But this year was different. I wasn’t the only grandchild anymore. Now there were two new grandkids added to the equation–my sister and my cousin Tim, born about six weeks apart. The attention was, naturally, almost entirely on the new babies–that’s pretty much par for the course at holidays. Any time a new baby or two or three (as was the case on my mom’s side of the family one year) shows up, that’s what everyone wants to talk about.

(as an aside about my mom’s side of the family: by the time I came along, there were four older cousins, and my first younger cousin was born a year after I was, so jealousy wasn’t an issue there)

I remember feeling really sad. I wasn’t angry, not really. There wasn’t anybody to be angry with, because it wasn’t anybody’s fault. I was still the cutest kid in the universe (Sam hadn’t been born yet, you see)…

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…and I was still lavished with presents. But I felt left out of all the excitement, like I was no longer important to the family as a whole. This isn’t logical, of course, but three-year-olds are hardly known for their feats of logic.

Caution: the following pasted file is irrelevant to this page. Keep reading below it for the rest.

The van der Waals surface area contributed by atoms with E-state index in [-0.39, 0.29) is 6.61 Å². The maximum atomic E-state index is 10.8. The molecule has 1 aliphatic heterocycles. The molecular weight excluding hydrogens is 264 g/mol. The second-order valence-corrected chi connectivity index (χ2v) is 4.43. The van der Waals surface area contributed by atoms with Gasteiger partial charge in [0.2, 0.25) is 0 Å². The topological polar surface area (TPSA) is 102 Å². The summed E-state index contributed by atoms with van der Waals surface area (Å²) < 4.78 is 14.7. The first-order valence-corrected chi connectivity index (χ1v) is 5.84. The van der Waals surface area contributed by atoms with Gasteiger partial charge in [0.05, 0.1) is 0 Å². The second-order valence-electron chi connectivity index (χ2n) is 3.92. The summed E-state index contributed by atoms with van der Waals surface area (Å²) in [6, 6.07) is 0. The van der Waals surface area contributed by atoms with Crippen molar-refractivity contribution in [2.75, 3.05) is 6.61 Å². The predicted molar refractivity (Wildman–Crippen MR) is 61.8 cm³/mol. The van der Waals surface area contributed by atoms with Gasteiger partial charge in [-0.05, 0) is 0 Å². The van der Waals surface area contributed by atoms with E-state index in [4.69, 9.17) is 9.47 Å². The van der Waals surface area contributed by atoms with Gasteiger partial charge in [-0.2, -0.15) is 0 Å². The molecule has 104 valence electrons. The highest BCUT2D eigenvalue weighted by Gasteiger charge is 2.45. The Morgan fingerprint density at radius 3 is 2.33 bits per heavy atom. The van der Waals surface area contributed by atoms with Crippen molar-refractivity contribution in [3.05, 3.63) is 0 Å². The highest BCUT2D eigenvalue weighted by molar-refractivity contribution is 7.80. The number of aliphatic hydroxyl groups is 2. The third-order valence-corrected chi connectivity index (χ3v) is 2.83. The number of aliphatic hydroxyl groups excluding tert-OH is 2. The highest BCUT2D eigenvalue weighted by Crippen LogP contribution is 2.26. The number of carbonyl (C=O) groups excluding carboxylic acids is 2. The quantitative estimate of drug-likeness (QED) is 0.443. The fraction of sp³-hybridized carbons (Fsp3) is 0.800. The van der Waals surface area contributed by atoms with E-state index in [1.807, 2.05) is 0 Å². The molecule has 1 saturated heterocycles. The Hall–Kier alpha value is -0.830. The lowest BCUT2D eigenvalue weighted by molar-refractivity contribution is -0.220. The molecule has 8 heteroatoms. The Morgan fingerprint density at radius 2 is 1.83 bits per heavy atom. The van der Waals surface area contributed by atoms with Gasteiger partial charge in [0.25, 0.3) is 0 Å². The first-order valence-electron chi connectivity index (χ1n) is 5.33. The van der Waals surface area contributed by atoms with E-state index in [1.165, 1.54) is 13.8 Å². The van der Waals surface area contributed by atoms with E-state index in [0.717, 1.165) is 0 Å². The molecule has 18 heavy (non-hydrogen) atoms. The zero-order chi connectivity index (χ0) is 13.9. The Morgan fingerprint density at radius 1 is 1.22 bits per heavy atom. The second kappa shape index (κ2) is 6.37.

It was my beloved Grandma who eventually noticed that I was sad. This is the two of us in that moment (I’m playing with what I mentally called “mean Santa” because he looked like he wanted to destroy the world rather than bring it joy).

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(I sometimes wonder if Sam got any of my genes, but this picture is exactly what he looks like when he’s being serious)

Grandma took me aside and gave me a big hug. She made sure to tell me how very much she loved me and that the presence of my new sister and cousin hadn’t changed that a bit. She told me that I was always going to be special to her, that nothing in the world would ever make her love me less. She took the time out to let me know all of that, and I believed her because that’s what I had been waiting for all along–for her to tell me that I still mattered.

(of course, I’m sure that people told me that from the moment my mom got pregnant with my sister, but this is the instance I remember the most, and also no, I’m not crying, I just have allergies to human emotion)

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(but I do miss you, Grandma)